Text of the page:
Of our main human players, Joey (Melissa Barrera, of In the Heights), a mother and the member of the crew who seems more sympathetic towards Abigail, has the best journey. Even if Barrera had not portrayed her, I would have been rooting for Joey because she is the most likable character. She is not perfect, but she feels much more human than the other crew members. Part of that is how she is written, and the other half is Barrera’s performance. In case you did not know it by now, Melissa Barrera is a superstar. Her work in Abigail is nothing short of remarkable. She gives Joey plenty of heart, smarts, and charisma. Barrera also kicks plenty of ass along the way and she is just one of those actors that looks so cool covered in blood. She joins a select group of scream queens that have outstanding lead performances in multiple horror films.

Speaking of scream queens with multiple notches in their belts, Abigail is the second horror film of the year for Kathryn Newton (star of Lisa Frankenstein). She plays Sammy, the hacker of this crew with multiple tattoos. Newton, like Barrera, appears to be at home in horror films and gives a distinct, fun performance. Sammy surprised me, even as a fan of Newton’s acting and I get the feeling that it will be the same for a lot of audience members.

The human cast has a couple more highlights: Dan Stevens (of Downton Abbey) turned out to be superb as the mysterious hard ass that is Frank. I knew extraordinarily little of his work and was impressed by how Stevens could fully embody a character that is unlikable from the jump but strangely alluring. Then you have the late Angus Cloud (of Euphoria) who stars as the crew’s wheelman, Dean. Cloud shows off his comedic chops and makes the most of every bit of his screen time. It is such a shame that we lost him so soon, as he passed away shortly after wrapping his work on Abigail.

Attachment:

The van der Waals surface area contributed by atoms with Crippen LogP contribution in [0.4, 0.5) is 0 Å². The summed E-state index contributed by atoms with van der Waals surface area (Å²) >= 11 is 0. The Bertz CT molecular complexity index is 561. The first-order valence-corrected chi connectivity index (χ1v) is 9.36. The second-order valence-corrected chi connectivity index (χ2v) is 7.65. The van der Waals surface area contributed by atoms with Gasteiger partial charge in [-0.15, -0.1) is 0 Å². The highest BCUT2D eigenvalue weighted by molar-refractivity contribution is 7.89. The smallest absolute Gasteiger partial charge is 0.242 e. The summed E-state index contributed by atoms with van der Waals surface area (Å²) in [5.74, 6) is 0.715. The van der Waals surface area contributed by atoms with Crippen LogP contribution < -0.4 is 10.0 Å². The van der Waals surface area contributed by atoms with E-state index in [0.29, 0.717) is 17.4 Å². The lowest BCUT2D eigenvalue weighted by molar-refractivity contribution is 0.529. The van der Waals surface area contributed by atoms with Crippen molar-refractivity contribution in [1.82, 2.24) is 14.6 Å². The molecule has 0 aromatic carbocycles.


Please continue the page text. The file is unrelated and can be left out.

Of course, I cannot finish talking about this ensemble without showing love to the title character and the person who brought her to life. Alisha Weir’s Abigail is an epic horror villain. At the drop of a hat, she can go from adorable to sending chills down your spine. Those dance sequences of hers are extremely enchanting while also at times having devastating consequences. Putting so much on a young actor can be a gamble and Weir handles everything given to her better than I think anyone could have imagined. She makes Abigail a thrilling character to watch as her arc unfolds.

Matt Bettinelli-Olpin and Tyler Gillett just know how to direct a horror film and Abigail serves as further proof of that. The kills here are gruesome and the directors make excellent use of special effects to create some stomach-turning gore. Much like they did with Ready or Not, this pair makes wonderful use of a singular location. The mansion in the film was the right amount of elegant and creepy. It also felt like a character in a way, because Bettinelli-Olpin and Gillett kept taking us to different areas as the film went on and each of them was significant to the plot for the most part.

Abigail is a bloody delight and further proof that stories centered around Universal Studios classic monsters can be a success in the right hands. Radio Silence delivers their own take on 1936’s Dracula’s Daughter and manages to make it feel incredibly innovative. This is without question one of the best horror films that we are going to see in 2024.

Abigail will be released globally in theaters on April 19, 2024.

Abigail: Trailer (Universal Pictures)